To sear or not to sear?
It is received wisdom among many home cooks and even professional chefs that the only way to get a roast to retain its moisture, one should first sear it. This createsa crust that will "lock in the juices." Anyone who has ever seen juices squeeze up through the seared side of a steak after you flip it over on the grill would suspect that this can't possibly be completely true. Since I can hardly look at a dried-out piece of meat, let alone eat it, this was going to be the crucial part of my research.
Producing Prime Rib that combines an attractive “braai” appearance with a tender, moist inside requires some insight into how the cooking process works. When aiming to cook beef to medium-rare, there are really only two temperatures that matter, viz:
- 51.7°C is the temperature at which beef is medium rare—that is, hot but still pink, cooked, but still moist and able to retain its juices. Any higher than that and the tissue fibres start to shrink rapidly, forcing the flavourful juices out of the meat.
- 154.4°C is the temperature at which the Maillard reaction is triggered. This is a complex process by which amino acids and reducing sugars recombine to produce appetising “roasty” aromas. At and above this temperature, meat will quickly brown and crisp.
Exposure to the latter temperature range should be carefully controlled, since a big beef roast cooks from the outside in and prolonged cooking renders the outer layers overcooked, gray, and dry. Conversely, cooking it at a lower temperature minimises the volume of beef that gets overcooked, but results in a roast with a pale, flaccid exterior. Clearly searing the outside is the silver bullet that lets you have the best of both worlds. Most of us would start off by searing the meat at high heat first, and then letting it cook slowly at a lower temperature. According to some authoritative sources, this would be tantamount to putting the cart before the horse. Let me try and explain the contrarian view step by step:
- A completely raw roast needs around 15 minutes in a hot pan (or on a hot braai grid) to develop a golden brown, crispy exterior.
- During this time, the meat in the outer layers of the roast starts heating up and overcooking.
- If, however, one introduces the high heat after the prime rib has roasted, it takes only around eight minutes to develop a crusty exterior.
- Moisture is at the heart of this variance in outcome. For the surface of a roast to start searing, it first has to reach temperatures above the boiling point of water (212°F). If raw meat is seared, about half the time it is exposed to high heat is spent just getting rid of excess moisture before browning can even begin to occur.
- On the other hand, a prime rib that has first been slow-roasted has been hot for a while. During this time the exterior has completely dried out, making searing much more efficient.
- An added plus is that all but the very exterior of the meat has less chance of overcooking.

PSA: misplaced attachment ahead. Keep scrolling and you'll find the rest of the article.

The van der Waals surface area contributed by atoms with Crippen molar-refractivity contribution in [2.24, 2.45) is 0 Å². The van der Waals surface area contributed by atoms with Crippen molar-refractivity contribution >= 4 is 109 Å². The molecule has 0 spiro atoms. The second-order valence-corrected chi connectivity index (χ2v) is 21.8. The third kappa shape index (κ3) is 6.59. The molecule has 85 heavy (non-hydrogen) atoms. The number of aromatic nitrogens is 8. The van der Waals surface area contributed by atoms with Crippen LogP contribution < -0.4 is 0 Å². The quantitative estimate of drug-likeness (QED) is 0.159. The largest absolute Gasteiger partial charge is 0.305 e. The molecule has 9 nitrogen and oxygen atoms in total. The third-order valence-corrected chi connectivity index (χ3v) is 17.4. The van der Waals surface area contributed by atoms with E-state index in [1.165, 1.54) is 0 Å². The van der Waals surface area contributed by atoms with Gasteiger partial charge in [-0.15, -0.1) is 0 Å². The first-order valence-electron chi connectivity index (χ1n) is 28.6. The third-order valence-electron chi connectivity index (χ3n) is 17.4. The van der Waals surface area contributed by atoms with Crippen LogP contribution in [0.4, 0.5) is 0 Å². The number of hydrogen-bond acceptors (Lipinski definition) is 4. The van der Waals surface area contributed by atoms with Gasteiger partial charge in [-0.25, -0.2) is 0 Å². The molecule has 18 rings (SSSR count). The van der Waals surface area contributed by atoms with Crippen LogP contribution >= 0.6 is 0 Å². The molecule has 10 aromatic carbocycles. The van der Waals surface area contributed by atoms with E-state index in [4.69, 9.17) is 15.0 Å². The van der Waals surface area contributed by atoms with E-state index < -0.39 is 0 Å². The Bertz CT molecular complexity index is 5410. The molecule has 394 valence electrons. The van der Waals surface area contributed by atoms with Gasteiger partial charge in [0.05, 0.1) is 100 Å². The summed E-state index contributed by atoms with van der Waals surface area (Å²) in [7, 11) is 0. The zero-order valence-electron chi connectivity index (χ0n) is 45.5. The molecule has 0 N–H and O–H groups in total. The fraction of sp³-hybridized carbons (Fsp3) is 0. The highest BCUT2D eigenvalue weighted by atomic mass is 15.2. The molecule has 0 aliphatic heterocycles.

- The goal should therefore be to cook the interior of the roast as slowly as possible, then sear it as quickly as possible.
- Some recipes agree with the principle, but execute it erroneously by telling us to simply increase the oven temperature towards the end of cooking.
- This ignores the simple fact that an oven can take 20 or 30 minutes to go from the initial low temperature to the setting required for searing. During this time, as we know, the outer layers of beef are busy overcooking.
- Remember that a big roast needs to rest for 20 to 30 minutes in any event.
- The correct approach is therefore to first cook the meat at a low temperature (just under 100°C) until on the point, and then take it out of the oven to rest. Meanwhile heat the oven to the maximum (250°C in my case), then pop the roast back in just long enough to achieve a crust.
Last but not least, cooking with this two-stage method affords a much larger window of time to serve the beef. After the initial low-temperature phase of cooking, you can keep it warm for over an hour by merely wrapping it in foil. Around eight minutes before the meal is served, pop the meat into the piping hot oven. The roast will emerge sizzling hot and ready to carve. There is no need to rest it, since the only part affected is the very exterior.
The proof of the pudding
“And so how did it turn out?” I hear you say. In a word, surprisingly good. I cooked my two roasts/steaks over medium heat in the “Weber” for just over an hour – 45 minutes in Standing Rib mode, and 10 minutes on each side. I then put it on a platter to rest, and heated my oven full blast. When the meat and the oven were both ready, I administered the coup de grace. Less than 15 minutes later it was ready; pink and succulent yet not oozing blood or meat juice. Cynics might ask why I didn’t just cook it in the oven from start to finish? It’s not just because I am what Barry Hilton would call a “Boertjie” – I firmly believe that time spent over coals adds an extra smokiness that no amount of seasoning could. Do yourself a flavour and try it yourself – whether in the oven or on the braai is a matter of taste – you’ll thank me for it...
“You know you’re a South African when you ‘braai’ your meat because ‘barbecue’ is a chip flavour” – Joe Parker.